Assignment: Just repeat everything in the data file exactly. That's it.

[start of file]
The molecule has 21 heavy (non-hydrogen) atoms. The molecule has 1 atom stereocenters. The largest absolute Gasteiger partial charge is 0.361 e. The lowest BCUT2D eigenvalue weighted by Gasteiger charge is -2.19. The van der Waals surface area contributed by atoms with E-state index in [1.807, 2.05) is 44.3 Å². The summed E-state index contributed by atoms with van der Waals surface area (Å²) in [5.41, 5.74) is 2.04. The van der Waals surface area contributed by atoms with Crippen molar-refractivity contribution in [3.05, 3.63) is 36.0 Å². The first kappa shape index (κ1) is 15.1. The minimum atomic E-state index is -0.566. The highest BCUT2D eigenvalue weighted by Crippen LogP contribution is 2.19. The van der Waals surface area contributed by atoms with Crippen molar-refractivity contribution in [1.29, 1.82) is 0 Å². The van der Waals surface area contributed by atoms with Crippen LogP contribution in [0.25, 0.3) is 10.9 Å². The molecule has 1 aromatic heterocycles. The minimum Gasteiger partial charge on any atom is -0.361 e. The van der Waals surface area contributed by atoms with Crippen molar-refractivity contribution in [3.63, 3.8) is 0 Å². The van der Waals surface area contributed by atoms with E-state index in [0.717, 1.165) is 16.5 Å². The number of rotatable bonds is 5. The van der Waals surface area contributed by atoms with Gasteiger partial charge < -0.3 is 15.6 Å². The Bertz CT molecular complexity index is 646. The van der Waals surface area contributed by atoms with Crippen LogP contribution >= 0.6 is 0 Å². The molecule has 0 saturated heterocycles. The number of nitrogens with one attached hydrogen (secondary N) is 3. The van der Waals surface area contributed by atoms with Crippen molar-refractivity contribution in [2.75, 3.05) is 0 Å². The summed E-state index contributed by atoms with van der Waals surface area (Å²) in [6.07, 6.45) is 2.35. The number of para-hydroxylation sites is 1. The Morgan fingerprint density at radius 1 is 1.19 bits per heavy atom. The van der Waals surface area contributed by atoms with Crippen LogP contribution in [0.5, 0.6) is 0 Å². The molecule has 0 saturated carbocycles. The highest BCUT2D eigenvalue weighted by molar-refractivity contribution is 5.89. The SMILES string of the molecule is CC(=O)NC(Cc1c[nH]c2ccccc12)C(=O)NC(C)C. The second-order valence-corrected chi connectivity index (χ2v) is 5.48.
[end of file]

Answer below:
The molecule has 21 heavy (non-hydrogen) atoms. The molecule has 1 atom stereocenters. The largest absolute Gasteiger partial charge is 0.361 e. The lowest BCUT2D eigenvalue weighted by Gasteiger charge is -2.19. The van der Waals surface area contributed by atoms with E-state index in [1.807, 2.05) is 44.3 Å². The summed E-state index contributed by atoms with van der Waals surface area (Å²) in [5.41, 5.74) is 2.04. The van der Waals surface area contributed by atoms with Crippen molar-refractivity contribution in [3.05, 3.63) is 36.0 Å². The first kappa shape index (κ1) is 15.1. The minimum atomic E-state index is -0.566. The highest BCUT2D eigenvalue weighted by Crippen LogP contribution is 2.19. The van der Waals surface area contributed by atoms with Crippen molar-refractivity contribution in [1.29, 1.82) is 0 Å². The van der Waals surface area contributed by atoms with Crippen LogP contribution in [0.25, 0.3) is 10.9 Å². The molecule has 1 aromatic heterocycles. The minimum Gasteiger partial charge on any atom is -0.361 e. The van der Waals surface area contributed by atoms with Crippen molar-refractivity contribution in [3.63, 3.8) is 0 Å². The van der Waals surface area contributed by atoms with E-state index in [0.717, 1.165) is 16.5 Å². The number of rotatable bonds is 5. The van der Waals surface area contributed by atoms with Gasteiger partial charge < -0.3 is 15.6 Å². The Bertz CT molecular complexity index is 646. The van der Waals surface area contributed by atoms with Crippen LogP contribution >= 0.6 is 0 Å². The molecule has 0 saturated heterocycles. The number of nitrogens with one attached hydrogen (secondary N) is 3. The van der Waals surface area contributed by atoms with Crippen molar-refractivity contribution in [2.75, 3.05) is 0 Å². The summed E-state index contributed by atoms with van der Waals surface area (Å²) in [6.07, 6.45) is 2.35. The number of para-hydroxylation sites is 1. The Morgan fingerprint density at radius 1 is 1.19 bits per heavy atom. The van der Waals surface area contributed by atoms with Crippen LogP contribution in [0.5, 0.6) is 0 Å². The molecule has 0 saturated carbocycles. The highest BCUT2D eigenvalue weighted by molar-refractivity contribution is 5.89. The SMILES string of the molecule is CC(=O)NC(Cc1c[nH]c2ccccc12)C(=O)NC(C)C. The second-order valence-corrected chi connectivity index (χ2v) is 5.48.